Readers are probably familiar with the trilogy of Marshall decisions that ultimately concluded that Native Americans were “domestic dependent” nations.[6] No Useless Mouth addresses an earlier period in colonial and post-revolutionary Indian affairs—at least until the 1810s—to argue that they should be viewed as foreign affairs. During this time, and especially during the 1790s, U.S. diplomats treated Native Americans as sovereign, foreign nations. Officials’ efforts to address Native hunger informed daily interactions between Natives and non-Natives after the war, and did so only by learning to draw on several centuries of European foreign relations. It’s worth considering this history when teaching and thinking about the long history of the War for Independence.

Rachel Herrmann is a Lecturer (Assistant Professor) in Modern American History at Cardiff University. Her work has appeared in Diplomatic History, Labor: Studies in Working-Class History of the Americas, Slavery & Abolition, and the William and Mary Quarterly. She has also edited a collection about cannibalism. You can follow her on Twitter @Raherrmann.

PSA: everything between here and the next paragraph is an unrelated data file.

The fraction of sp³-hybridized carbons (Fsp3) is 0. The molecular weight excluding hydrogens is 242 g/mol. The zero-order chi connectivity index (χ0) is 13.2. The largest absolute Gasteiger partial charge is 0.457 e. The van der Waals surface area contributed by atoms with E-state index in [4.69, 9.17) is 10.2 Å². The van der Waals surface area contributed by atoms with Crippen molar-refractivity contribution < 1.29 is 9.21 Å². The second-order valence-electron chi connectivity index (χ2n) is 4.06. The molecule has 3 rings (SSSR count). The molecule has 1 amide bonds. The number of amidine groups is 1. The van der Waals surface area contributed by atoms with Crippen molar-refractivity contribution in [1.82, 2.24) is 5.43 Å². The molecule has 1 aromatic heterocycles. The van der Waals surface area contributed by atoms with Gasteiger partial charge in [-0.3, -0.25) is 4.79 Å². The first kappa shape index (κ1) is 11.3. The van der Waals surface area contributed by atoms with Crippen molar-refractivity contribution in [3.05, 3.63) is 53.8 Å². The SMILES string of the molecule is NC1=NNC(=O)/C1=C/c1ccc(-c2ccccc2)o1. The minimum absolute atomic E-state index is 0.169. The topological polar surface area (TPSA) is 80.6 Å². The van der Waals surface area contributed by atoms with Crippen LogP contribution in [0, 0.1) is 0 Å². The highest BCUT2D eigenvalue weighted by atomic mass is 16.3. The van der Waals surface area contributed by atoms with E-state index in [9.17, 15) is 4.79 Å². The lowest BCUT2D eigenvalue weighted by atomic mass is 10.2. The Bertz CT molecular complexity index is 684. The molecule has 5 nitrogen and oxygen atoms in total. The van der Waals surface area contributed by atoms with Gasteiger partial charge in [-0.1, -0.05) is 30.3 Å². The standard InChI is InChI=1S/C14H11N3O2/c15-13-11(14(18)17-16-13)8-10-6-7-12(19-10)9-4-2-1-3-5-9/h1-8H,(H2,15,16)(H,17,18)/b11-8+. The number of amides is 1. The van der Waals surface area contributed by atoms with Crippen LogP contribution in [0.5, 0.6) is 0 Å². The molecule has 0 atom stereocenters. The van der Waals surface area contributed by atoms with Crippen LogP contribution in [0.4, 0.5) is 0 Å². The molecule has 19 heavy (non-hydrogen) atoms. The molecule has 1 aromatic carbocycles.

Title image: Alfred Boisseau, Louisiana Indians Walking Along a Bayou, 1847. 

Further Reading:

Edward Countryman, The American Revolution (New York: Hill and Wang, 1985).

Collin G. Calloway, The American Revolution in Indian Country: Crisis and Diversity in North American Communities (Cambridge: Cambridge University Press, 1995).

Colin G. Calloway, The Shawnees and the War for America (New York: Penguin Books, 2008).

Karim M. Tiro, The People of the Standing Stone: The Oneida Nation from Revolution through the Era of Removal (Amherst: University of Massachusetts Press, 2011).

Emily Conroy-Krutz, “Empire and the Early Republic,” H-Diplo Essay No. 133, (10 September 2015), Thomas Maddux and Diane Labrosse, eds.,

Jessica Yirush Stern, The Lives in Objects: Native Americans, British Colonists, and Cultures of Labor and Exchange in the Southeast (Chapel Hill: University of North Caroline Press, 2017).